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Blogcat's Take, 3/22


Good news, Cody Zeller fans: it looks as if your boy might finally be learning a thing or two—besides which side of his face inflicts the least pain when he smacks it off the floor during the estimated 25 times per game he’s sent sprawling. There’s good crashing and bad crashing, by the way. Good crashing is epitomized by Gerald Wallace, whose nickname of “Crash” is the second-most appropriate of all time, trailing only “Bull” for Nostradamus Shannonon on Night Court. Gerald Wallace couldn’t have hit the floor more often if he was Siamese twins with a mop, but it was in the service of blocking shots, skying for rebounds, and delivering kamikaze jams all over fools’ heads. Zeller, on the other hand, splatters on the wood like an exploding can of Pledge because of his Glass Joe-level of ability to take contact. That might be changing (see below), but for now he’s still in the early phase of any Karate Kid movie in which he’s just taking a beating and getting trash-talked.

Which I guess in a sense makes his learning curve more impressive, because it’s done in the context of a 15 minute-per-game flogging every night. Judging by the NBA’s Player Impact Estimate rating (or “PIE,” which I guess they have to come up with because ESPN holds the patent on “PER”?), Zeller’s score has moved up consistently month-over-month, from 5.3% in November, to 6.9% in December, to 7.2% in January, to 11.4% in February, to 12.5% so far in March. Before you go calling your grandma about it, though, just note that his season average is 8.2%, or less than half of Al Jefferson’s 16.5%. So getting too excited about this is like Spain getting excited about “doubling” its economic growth forecast this year, from 0.5% to 1%. It’s trending upwards, sure, the Kobra Kai are still kicking ass and stealing your BMX.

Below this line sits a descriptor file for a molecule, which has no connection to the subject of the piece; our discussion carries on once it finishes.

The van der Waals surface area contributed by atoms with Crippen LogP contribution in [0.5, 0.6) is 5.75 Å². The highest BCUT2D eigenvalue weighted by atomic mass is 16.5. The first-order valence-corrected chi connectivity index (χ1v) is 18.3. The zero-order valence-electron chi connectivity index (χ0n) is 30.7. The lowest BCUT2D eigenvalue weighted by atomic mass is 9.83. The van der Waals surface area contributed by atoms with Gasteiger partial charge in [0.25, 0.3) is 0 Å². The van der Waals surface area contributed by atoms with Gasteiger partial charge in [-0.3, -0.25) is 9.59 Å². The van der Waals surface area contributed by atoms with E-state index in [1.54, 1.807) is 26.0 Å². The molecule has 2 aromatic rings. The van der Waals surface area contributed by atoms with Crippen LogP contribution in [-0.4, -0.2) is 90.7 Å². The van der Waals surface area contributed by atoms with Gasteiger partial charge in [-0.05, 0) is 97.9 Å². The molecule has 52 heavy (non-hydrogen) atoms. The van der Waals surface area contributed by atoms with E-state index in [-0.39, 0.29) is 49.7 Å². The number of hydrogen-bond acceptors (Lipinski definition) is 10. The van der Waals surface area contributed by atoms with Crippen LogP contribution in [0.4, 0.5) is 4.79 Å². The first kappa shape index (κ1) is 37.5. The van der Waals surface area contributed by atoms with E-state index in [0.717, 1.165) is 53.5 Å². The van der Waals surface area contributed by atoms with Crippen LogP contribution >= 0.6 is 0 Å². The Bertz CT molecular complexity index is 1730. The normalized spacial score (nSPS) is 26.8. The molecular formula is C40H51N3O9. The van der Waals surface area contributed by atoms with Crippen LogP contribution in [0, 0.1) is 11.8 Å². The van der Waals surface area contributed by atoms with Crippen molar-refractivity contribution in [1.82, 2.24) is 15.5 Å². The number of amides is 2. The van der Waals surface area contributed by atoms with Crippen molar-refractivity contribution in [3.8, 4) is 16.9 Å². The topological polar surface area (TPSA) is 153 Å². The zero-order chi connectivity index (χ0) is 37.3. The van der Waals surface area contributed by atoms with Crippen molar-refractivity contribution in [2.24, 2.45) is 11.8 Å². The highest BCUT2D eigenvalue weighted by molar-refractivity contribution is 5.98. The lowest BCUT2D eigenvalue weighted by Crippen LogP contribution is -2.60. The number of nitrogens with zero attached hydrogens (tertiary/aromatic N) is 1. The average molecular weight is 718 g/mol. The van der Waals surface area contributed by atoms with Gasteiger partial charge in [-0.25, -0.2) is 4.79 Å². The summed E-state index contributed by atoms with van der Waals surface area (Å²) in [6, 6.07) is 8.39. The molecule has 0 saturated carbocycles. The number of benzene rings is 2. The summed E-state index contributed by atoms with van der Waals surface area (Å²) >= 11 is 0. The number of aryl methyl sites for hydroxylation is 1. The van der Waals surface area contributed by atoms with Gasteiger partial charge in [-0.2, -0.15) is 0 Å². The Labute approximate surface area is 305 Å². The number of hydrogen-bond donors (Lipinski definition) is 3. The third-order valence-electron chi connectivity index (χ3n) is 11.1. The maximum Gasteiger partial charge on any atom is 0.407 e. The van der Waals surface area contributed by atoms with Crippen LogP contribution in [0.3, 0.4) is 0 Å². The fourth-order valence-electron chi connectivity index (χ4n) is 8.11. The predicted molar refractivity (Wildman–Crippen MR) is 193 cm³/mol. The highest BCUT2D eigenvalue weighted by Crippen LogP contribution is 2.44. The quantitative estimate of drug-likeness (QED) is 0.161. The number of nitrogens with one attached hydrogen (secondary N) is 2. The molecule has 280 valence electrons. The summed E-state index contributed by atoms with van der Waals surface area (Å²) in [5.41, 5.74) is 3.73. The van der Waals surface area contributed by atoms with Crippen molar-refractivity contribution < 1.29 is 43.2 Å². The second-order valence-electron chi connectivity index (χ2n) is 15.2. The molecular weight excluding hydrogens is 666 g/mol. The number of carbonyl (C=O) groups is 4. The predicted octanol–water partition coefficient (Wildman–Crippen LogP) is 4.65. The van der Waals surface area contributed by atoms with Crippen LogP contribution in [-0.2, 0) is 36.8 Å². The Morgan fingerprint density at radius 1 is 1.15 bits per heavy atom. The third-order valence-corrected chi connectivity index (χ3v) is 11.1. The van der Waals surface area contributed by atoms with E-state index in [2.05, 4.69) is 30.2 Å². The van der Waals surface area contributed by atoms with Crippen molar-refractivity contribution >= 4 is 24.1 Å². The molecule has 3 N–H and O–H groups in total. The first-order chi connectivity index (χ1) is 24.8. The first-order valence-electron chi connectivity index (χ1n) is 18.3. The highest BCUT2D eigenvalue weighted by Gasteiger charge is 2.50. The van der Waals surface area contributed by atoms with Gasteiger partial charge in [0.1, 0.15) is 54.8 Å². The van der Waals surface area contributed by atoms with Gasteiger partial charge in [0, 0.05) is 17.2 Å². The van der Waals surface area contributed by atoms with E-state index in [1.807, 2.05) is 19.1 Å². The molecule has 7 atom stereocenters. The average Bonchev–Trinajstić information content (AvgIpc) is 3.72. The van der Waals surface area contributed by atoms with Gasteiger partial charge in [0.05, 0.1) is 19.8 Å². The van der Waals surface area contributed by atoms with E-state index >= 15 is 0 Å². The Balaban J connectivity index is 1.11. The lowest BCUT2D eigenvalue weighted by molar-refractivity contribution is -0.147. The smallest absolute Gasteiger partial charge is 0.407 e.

All of the advanced metrics are pretty consistent, too: he’s bad but improving. ESPN’s PER (do I need a copyright symbol?) lists him as a sub-average 12.28, which is only 13th among active rookies...but up from January’s 9.25 mark (suck on that 33% growth, Spain!). Meanwhile, his value over a replacement player (VORP) is .01, which seems totally credible when I imagine him playing his handful of minutes and—besides falling—not really doing a whole lot: he has no value over a replacement player; he is the replacement player. He’s either Paul Westerberg of The Replacements or Keanu Reaves of The Replacements, whichever is less painful for you to think about. BUT, and like Sir Mix-A-Lot, I like big “buts,” he is no longer worse than a replacement player.

In fact, it’s really just his offense that remains the replacement killer. Defensively, believe it or not (and I’m not sure I do), the Zell-Hound’s just slightly below average. His defensive regularized plus/minus (which I’m terrified to say out loud by its acronym, RAPM, because doesn’t it have to be pronounced “rape ’em”?) is a not horrible -0.49, while 82games.com has him holding opposing PFs to a 15.6 PER and centers to an even-better 13.3 PER. As a team the Bobcats are allowing 101.2 points/100 possessions with Zeller on the court, which is respectable and .4 better than when he’s off. How he’s doing it with an upper body that’s less solid than Slimer’s is totally unclear to me, especially with a personal foul rate of 4.7 per 36 minutes, which leads even Bismack Biyombo (4.0) and Michael Kidd-Gilchrist (3.6), both of whom I imagine got whistled for blocking while coming out of the womb. The numbers don’t lie though, Zeller is no defensive juggernaut, but he’s at least a naut.